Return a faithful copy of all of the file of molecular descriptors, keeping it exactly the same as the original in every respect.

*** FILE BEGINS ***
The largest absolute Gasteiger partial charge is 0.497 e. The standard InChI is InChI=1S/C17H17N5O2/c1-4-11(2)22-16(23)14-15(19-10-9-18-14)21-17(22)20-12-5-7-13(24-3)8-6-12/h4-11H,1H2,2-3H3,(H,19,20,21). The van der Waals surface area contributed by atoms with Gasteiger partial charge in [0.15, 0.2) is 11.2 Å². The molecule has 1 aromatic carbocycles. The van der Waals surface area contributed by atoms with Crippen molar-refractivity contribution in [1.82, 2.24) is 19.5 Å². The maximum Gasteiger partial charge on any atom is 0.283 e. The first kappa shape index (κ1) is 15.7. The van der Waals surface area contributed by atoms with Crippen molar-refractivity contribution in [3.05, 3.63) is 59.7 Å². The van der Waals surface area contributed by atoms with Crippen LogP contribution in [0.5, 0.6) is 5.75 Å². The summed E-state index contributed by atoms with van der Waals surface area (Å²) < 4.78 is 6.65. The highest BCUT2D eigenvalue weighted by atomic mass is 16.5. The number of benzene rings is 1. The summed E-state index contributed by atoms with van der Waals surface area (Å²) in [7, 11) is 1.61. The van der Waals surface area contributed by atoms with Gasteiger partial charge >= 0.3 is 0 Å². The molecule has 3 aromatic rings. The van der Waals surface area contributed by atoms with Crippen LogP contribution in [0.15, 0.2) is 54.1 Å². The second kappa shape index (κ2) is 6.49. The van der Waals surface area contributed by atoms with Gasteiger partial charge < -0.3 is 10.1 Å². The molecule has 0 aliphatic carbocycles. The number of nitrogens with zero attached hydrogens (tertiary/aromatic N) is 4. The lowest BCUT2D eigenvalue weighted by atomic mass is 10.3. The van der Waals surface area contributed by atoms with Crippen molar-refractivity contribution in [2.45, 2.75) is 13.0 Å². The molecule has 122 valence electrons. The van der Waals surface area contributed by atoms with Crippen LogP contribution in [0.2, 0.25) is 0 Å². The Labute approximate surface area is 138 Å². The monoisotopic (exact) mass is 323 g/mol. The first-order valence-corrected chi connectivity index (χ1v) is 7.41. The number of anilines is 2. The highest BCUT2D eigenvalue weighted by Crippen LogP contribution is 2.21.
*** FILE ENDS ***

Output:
The largest absolute Gasteiger partial charge is 0.497 e. The standard InChI is InChI=1S/C17H17N5O2/c1-4-11(2)22-16(23)14-15(19-10-9-18-14)21-17(22)20-12-5-7-13(24-3)8-6-12/h4-11H,1H2,2-3H3,(H,19,20,21). The van der Waals surface area contributed by atoms with Gasteiger partial charge in [0.15, 0.2) is 11.2 Å². The molecule has 1 aromatic carbocycles. The van der Waals surface area contributed by atoms with Crippen molar-refractivity contribution in [1.82, 2.24) is 19.5 Å². The maximum Gasteiger partial charge on any atom is 0.283 e. The first kappa shape index (κ1) is 15.7. The van der Waals surface area contributed by atoms with Crippen molar-refractivity contribution in [3.05, 3.63) is 59.7 Å². The van der Waals surface area contributed by atoms with Crippen LogP contribution in [0.5, 0.6) is 5.75 Å². The summed E-state index contributed by atoms with van der Waals surface area (Å²) < 4.78 is 6.65. The highest BCUT2D eigenvalue weighted by atomic mass is 16.5. The number of benzene rings is 1. The summed E-state index contributed by atoms with van der Waals surface area (Å²) in [7, 11) is 1.61. The van der Waals surface area contributed by atoms with Gasteiger partial charge >= 0.3 is 0 Å². The molecule has 3 aromatic rings. The van der Waals surface area contributed by atoms with Crippen LogP contribution in [0.15, 0.2) is 54.1 Å². The second kappa shape index (κ2) is 6.49. The van der Waals surface area contributed by atoms with Gasteiger partial charge < -0.3 is 10.1 Å². The molecule has 0 aliphatic carbocycles. The number of nitrogens with zero attached hydrogens (tertiary/aromatic N) is 4. The lowest BCUT2D eigenvalue weighted by atomic mass is 10.3. The van der Waals surface area contributed by atoms with Crippen molar-refractivity contribution in [2.45, 2.75) is 13.0 Å². The molecule has 122 valence electrons. The van der Waals surface area contributed by atoms with Crippen LogP contribution in [0.2, 0.25) is 0 Å². The Labute approximate surface area is 138 Å². The monoisotopic (exact) mass is 323 g/mol. The first-order valence-corrected chi connectivity index (χ1v) is 7.41. The number of anilines is 2. The highest BCUT2D eigenvalue weighted by Crippen LogP contribution is 2.21.